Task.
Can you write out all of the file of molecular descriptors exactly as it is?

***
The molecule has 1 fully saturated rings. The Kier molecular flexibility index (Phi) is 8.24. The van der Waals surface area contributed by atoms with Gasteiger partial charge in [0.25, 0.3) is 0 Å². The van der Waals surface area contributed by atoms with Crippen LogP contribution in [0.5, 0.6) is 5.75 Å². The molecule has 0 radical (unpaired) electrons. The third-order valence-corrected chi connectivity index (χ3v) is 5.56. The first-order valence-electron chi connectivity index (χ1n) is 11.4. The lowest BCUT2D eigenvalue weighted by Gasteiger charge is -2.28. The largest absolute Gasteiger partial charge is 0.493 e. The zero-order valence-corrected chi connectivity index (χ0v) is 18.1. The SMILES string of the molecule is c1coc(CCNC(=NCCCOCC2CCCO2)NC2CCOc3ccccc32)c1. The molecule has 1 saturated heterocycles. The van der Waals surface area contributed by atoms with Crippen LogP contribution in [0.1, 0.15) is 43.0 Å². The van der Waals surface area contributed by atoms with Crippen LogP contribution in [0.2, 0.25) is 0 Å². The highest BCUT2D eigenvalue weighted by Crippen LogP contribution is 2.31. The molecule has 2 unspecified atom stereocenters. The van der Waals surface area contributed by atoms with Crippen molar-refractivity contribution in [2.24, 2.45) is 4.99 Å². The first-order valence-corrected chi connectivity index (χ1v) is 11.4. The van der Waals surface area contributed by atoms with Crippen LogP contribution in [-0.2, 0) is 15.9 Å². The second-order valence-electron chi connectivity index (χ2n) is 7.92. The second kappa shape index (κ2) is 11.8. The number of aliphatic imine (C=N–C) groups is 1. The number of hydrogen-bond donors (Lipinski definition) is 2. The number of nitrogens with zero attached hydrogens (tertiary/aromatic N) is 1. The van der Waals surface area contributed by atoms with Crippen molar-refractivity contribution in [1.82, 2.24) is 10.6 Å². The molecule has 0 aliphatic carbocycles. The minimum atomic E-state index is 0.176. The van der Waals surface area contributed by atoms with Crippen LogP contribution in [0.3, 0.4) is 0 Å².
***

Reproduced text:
The molecule has 1 fully saturated rings. The Kier molecular flexibility index (Phi) is 8.24. The van der Waals surface area contributed by atoms with Gasteiger partial charge in [0.25, 0.3) is 0 Å². The van der Waals surface area contributed by atoms with Crippen LogP contribution in [0.5, 0.6) is 5.75 Å². The molecule has 0 radical (unpaired) electrons. The third-order valence-corrected chi connectivity index (χ3v) is 5.56. The first-order valence-electron chi connectivity index (χ1n) is 11.4. The lowest BCUT2D eigenvalue weighted by Gasteiger charge is -2.28. The largest absolute Gasteiger partial charge is 0.493 e. The zero-order valence-corrected chi connectivity index (χ0v) is 18.1. The SMILES string of the molecule is c1coc(CCNC(=NCCCOCC2CCCO2)NC2CCOc3ccccc32)c1. The molecule has 1 saturated heterocycles. The van der Waals surface area contributed by atoms with Crippen LogP contribution in [0.1, 0.15) is 43.0 Å². The van der Waals surface area contributed by atoms with Crippen LogP contribution in [0.2, 0.25) is 0 Å². The highest BCUT2D eigenvalue weighted by Crippen LogP contribution is 2.31. The molecule has 2 unspecified atom stereocenters. The van der Waals surface area contributed by atoms with Crippen molar-refractivity contribution in [2.24, 2.45) is 4.99 Å². The first-order valence-corrected chi connectivity index (χ1v) is 11.4. The van der Waals surface area contributed by atoms with Crippen LogP contribution in [-0.2, 0) is 15.9 Å². The second-order valence-electron chi connectivity index (χ2n) is 7.92. The second kappa shape index (κ2) is 11.8. The number of aliphatic imine (C=N–C) groups is 1. The number of hydrogen-bond donors (Lipinski definition) is 2. The number of nitrogens with zero attached hydrogens (tertiary/aromatic N) is 1. The van der Waals surface area contributed by atoms with Crippen molar-refractivity contribution in [1.82, 2.24) is 10.6 Å². The molecule has 0 aliphatic carbocycles. The minimum atomic E-state index is 0.176. The van der Waals surface area contributed by atoms with Crippen LogP contribution in [0.3, 0.4) is 0 Å².